Forfeiture and the Law of Succession

Current project status

  • Initiation: Could include discussing scope and terms of reference with lead Government Department
  • Pre-consultation: Could include approaching interest groups and specialists, producing scoping and issues papers, finalising terms of project
  • Consultation: Likely to include consultation events and paper, making provisional proposals for comment
  • Policy development: Will include analysis of consultation responses. Could include further issues papers and consultation on draft Bill
  • Reported: Usually recommendations for law reform but can be advice to government, scoping report or other recommendations

This project is complete. Our legislative recommendations were implemented by the Estates of Deceased Persons (Forfeiture Rule and Law of Succession) Act 2011

There is a rule of law, known as the forfeiture rule, which states that a person may not inherit from someone whom he or she has unlawfully killed. In 2000 the Court of Appeal decided that the forfeiture rule, when applied alongside the rules on intestate succession, disinherits not only the killer, but also the killer’s descendants.

In this project, we considered whether the inheritance rights of descendants should be barred in this way, and reviewed analogous circumstances in inheritance law (both where the deceased dies intestate, and where the estate is inherited under a will) producing similar outcomes. The project did not involve suggesting any changes to the forfeiture rule itself.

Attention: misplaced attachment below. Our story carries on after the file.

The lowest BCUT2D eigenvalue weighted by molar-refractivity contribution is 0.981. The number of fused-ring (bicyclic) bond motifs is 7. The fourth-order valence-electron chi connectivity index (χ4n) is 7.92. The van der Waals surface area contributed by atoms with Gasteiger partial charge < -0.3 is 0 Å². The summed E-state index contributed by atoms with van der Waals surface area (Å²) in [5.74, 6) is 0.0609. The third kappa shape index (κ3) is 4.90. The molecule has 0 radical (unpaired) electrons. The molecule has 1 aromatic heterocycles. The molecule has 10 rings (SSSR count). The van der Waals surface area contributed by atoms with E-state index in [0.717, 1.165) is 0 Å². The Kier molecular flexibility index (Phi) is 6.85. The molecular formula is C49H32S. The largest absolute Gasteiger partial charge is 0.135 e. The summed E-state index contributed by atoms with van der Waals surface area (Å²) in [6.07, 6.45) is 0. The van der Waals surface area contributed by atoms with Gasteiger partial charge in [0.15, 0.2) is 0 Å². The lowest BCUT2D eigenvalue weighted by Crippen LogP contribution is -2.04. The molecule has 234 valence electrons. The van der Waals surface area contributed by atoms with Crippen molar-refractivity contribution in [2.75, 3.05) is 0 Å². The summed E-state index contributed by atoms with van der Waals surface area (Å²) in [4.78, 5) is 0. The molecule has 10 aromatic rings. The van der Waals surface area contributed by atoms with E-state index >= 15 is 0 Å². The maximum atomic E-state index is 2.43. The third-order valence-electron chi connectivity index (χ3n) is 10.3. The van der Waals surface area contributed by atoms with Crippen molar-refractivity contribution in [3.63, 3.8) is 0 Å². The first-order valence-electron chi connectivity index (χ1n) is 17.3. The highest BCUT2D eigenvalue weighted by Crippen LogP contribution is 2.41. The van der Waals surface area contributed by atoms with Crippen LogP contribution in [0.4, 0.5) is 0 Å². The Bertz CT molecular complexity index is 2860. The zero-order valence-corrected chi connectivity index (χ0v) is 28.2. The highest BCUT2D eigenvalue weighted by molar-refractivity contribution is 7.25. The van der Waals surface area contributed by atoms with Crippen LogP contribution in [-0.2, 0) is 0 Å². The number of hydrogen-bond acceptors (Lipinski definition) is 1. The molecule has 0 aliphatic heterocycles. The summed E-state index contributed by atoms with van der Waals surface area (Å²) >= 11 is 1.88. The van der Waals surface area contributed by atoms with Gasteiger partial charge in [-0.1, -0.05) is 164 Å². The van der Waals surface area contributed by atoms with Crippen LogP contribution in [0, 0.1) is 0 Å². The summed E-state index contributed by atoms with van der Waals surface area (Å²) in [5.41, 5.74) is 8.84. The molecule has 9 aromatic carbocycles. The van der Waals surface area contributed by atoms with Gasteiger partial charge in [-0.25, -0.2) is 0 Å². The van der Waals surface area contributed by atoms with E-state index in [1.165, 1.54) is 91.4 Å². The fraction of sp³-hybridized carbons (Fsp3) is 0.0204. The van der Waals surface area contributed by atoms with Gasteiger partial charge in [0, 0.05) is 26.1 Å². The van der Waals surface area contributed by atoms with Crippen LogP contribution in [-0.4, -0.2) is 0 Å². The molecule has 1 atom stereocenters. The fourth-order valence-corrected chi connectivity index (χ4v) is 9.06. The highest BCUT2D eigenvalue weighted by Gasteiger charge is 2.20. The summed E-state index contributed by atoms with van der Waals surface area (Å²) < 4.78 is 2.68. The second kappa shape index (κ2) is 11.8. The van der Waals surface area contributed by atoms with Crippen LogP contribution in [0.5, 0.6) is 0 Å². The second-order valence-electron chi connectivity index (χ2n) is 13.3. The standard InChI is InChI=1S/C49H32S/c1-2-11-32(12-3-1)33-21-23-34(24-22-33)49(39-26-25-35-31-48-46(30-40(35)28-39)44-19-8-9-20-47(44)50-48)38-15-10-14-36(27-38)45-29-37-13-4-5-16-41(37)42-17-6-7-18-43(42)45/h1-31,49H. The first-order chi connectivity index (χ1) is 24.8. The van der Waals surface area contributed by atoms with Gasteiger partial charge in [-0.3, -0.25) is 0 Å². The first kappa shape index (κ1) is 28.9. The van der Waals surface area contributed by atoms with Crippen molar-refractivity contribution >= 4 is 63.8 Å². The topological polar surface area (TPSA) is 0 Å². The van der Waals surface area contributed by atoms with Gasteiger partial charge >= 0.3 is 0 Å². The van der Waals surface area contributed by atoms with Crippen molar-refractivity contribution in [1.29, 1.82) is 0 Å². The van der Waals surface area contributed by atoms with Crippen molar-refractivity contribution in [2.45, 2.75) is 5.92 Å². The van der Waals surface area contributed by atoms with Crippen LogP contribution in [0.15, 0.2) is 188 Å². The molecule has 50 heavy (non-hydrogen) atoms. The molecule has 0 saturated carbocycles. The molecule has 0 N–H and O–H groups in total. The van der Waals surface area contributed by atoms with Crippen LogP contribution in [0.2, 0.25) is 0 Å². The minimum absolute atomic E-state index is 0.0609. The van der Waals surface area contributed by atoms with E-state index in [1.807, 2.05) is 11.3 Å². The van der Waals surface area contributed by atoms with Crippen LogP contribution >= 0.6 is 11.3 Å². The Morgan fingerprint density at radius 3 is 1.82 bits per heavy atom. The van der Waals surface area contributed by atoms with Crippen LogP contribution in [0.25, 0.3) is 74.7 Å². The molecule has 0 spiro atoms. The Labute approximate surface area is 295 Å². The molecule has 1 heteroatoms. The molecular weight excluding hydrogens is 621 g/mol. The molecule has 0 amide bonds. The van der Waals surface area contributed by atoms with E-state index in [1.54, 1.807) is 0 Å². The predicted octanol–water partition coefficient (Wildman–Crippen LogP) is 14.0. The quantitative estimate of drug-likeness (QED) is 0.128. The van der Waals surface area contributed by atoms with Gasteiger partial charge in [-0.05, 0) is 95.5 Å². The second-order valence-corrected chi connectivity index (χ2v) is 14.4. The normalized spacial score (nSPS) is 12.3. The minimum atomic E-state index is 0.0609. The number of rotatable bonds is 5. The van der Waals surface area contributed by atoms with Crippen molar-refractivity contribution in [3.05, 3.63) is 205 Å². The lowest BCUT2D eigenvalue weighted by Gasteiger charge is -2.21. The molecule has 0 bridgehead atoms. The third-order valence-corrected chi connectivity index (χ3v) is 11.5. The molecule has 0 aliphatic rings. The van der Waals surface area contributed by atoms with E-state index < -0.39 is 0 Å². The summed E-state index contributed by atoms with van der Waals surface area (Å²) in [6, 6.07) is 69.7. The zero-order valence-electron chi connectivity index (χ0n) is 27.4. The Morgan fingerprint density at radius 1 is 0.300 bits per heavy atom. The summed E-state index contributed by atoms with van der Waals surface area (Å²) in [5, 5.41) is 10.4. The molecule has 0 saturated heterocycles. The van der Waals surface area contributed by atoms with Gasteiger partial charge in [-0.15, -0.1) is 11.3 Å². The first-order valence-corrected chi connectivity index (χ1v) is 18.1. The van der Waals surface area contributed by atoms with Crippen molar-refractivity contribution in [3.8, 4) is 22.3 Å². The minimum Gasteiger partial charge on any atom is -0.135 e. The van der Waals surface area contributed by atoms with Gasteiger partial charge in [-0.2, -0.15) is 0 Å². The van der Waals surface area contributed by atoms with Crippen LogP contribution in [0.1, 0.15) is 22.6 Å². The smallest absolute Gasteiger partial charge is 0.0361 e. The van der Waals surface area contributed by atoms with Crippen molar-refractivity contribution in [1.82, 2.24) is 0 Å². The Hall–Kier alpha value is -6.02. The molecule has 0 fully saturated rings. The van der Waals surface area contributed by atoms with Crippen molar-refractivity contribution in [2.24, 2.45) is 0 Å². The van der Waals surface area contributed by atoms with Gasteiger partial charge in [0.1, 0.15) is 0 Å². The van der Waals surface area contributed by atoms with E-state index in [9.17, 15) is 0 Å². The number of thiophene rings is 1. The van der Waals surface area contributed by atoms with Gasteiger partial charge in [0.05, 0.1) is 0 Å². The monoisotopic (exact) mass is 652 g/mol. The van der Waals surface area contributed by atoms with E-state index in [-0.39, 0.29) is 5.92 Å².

The project

This project was referred to us by the Department for Constitutional Affairs, who asked us to review the relationship between the forfeiture and intestacy rules and explore ways in which the law might be reformed to prevent unfairness to potential successors. We were also asked to consider any ancillary areas of succession law that might produce analogous outcomes, for example where a person disclaims (refuses) an inheritance.

We published our consultation paper (Law Commission Consultation Paper No 172) in October 2003 and received 31 responses.

On 27 July 2005, we published our report (Law Com No 295). We recommended that where a potential heir is disqualified from inheriting under the forfeiture rule, or has disclaimed an inheritance, the estate should be distributed as if that person had died.

  • Where the deceased was unlawfully killed and does not leave a will, the killer’s share which has been forfeited should pass to the next in line; for example, if a son unlawfully kills his parents, his share in their estates under the intestacy rules should pass to his children, the deceased’s grandchildren.
  • Where a will states that money is left “to A, but if they should predecease me, to B”, and A forfeits the inheritance, it should pass to B.
  • Where a potential heir disclaims an inheritance (either under a will or on intestacy), it should pass to the person who would have received the money had the first heir died.

The report also recommended removing a small anomaly in intestacy law. If X dies without leaving a will, and an heir such as a child or sibling dies unmarried under the age of 18 but leaves children, the inheritance should pass as though the heir had predeceased X; that is, to the heir’s children who could have inherited directly from X.


In 2006 the Government accepted the recommendations made in our report. The Estates of Deceased Persons (Forfeiture Rule and Law of Succession) Bill was presented to the House of Commons as a Private Members’ Bill on 30 June 2010. The Bill was based on the draft annexed to our Report, with modifications.

The Estates of Deceased Persons (Forfeiture Rule and Law of Succession) Act 2011 received Royal Assent on 12 July 2011, and came into force on 1 February 2012.

Documents and downloads

Project details

Area of law

Property, family and trust law